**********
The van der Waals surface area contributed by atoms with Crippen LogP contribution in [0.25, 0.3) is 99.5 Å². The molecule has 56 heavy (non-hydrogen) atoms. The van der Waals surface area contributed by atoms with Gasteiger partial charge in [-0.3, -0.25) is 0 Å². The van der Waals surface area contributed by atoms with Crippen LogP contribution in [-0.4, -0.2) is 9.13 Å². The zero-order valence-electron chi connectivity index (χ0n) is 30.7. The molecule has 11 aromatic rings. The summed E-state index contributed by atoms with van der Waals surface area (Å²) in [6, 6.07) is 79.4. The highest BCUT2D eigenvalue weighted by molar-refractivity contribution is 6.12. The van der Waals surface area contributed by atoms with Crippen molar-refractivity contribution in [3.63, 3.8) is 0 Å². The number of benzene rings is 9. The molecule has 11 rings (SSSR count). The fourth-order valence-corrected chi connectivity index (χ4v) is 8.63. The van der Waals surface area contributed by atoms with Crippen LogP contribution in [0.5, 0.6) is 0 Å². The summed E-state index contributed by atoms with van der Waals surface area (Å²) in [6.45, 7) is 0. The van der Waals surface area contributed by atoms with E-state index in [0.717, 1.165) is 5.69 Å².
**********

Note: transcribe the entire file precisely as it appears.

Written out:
The van der Waals surface area contributed by atoms with Crippen LogP contribution in [0.25, 0.3) is 99.5 Å². The molecule has 56 heavy (non-hydrogen) atoms. The van der Waals surface area contributed by atoms with Gasteiger partial charge in [-0.3, -0.25) is 0 Å². The van der Waals surface area contributed by atoms with Crippen LogP contribution in [-0.4, -0.2) is 9.13 Å². The zero-order valence-electron chi connectivity index (χ0n) is 30.7. The molecule has 11 aromatic rings. The summed E-state index contributed by atoms with van der Waals surface area (Å²) in [6, 6.07) is 79.4. The highest BCUT2D eigenvalue weighted by molar-refractivity contribution is 6.12. The van der Waals surface area contributed by atoms with Crippen molar-refractivity contribution in [3.63, 3.8) is 0 Å². The number of benzene rings is 9. The molecule has 11 rings (SSSR count). The fourth-order valence-corrected chi connectivity index (χ4v) is 8.63. The van der Waals surface area contributed by atoms with Crippen LogP contribution in [0.5, 0.6) is 0 Å². The summed E-state index contributed by atoms with van der Waals surface area (Å²) in [6.45, 7) is 0. The van der Waals surface area contributed by atoms with E-state index in [0.717, 1.165) is 5.69 Å².